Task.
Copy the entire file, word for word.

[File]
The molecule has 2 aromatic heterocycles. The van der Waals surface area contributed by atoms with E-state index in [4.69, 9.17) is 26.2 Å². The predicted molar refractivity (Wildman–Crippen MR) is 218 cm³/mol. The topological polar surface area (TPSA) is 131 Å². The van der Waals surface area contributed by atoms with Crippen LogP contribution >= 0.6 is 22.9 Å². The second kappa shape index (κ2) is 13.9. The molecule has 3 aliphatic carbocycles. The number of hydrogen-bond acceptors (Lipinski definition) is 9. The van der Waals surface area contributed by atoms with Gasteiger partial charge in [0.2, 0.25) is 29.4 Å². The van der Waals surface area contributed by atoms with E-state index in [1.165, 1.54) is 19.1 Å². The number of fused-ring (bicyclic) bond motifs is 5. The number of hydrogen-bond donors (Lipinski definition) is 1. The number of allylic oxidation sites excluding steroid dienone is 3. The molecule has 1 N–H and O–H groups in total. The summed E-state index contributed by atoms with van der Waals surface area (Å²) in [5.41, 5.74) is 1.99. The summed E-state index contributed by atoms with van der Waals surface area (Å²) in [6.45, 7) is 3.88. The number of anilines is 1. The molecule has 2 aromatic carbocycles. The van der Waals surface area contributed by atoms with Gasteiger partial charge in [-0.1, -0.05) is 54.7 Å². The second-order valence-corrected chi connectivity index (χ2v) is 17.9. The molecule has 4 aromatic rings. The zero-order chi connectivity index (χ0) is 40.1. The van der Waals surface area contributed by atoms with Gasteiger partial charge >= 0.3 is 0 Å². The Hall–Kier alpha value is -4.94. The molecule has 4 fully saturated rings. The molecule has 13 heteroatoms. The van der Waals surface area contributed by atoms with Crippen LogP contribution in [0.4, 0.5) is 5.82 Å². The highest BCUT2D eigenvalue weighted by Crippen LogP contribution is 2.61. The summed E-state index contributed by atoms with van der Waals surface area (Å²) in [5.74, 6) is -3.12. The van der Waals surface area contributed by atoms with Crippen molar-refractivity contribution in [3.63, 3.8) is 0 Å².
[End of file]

The molecule has 2 aromatic heterocycles. The van der Waals surface area contributed by atoms with E-state index in [4.69, 9.17) is 26.2 Å². The predicted molar refractivity (Wildman–Crippen MR) is 218 cm³/mol. The topological polar surface area (TPSA) is 131 Å². The van der Waals surface area contributed by atoms with Crippen LogP contribution >= 0.6 is 22.9 Å². The second kappa shape index (κ2) is 13.9. The molecule has 3 aliphatic carbocycles. The number of hydrogen-bond acceptors (Lipinski definition) is 9. The van der Waals surface area contributed by atoms with Gasteiger partial charge in [0.2, 0.25) is 29.4 Å². The van der Waals surface area contributed by atoms with E-state index in [1.165, 1.54) is 19.1 Å². The number of fused-ring (bicyclic) bond motifs is 5. The number of hydrogen-bond donors (Lipinski definition) is 1. The number of allylic oxidation sites excluding steroid dienone is 3. The molecule has 1 N–H and O–H groups in total. The summed E-state index contributed by atoms with van der Waals surface area (Å²) in [5.41, 5.74) is 1.99. The summed E-state index contributed by atoms with van der Waals surface area (Å²) in [6.45, 7) is 3.88. The number of anilines is 1. The molecule has 2 aromatic carbocycles. The van der Waals surface area contributed by atoms with Gasteiger partial charge in [-0.1, -0.05) is 54.7 Å². The second-order valence-corrected chi connectivity index (χ2v) is 17.9. The molecule has 4 aromatic rings. The zero-order chi connectivity index (χ0) is 40.1. The van der Waals surface area contributed by atoms with Gasteiger partial charge >= 0.3 is 0 Å². The Hall–Kier alpha value is -4.94. The molecule has 4 fully saturated rings. The molecule has 13 heteroatoms. The van der Waals surface area contributed by atoms with Crippen LogP contribution in [0.4, 0.5) is 5.82 Å². The highest BCUT2D eigenvalue weighted by Crippen LogP contribution is 2.61. The summed E-state index contributed by atoms with van der Waals surface area (Å²) in [5.74, 6) is -3.12. The van der Waals surface area contributed by atoms with Crippen molar-refractivity contribution in [3.63, 3.8) is 0 Å².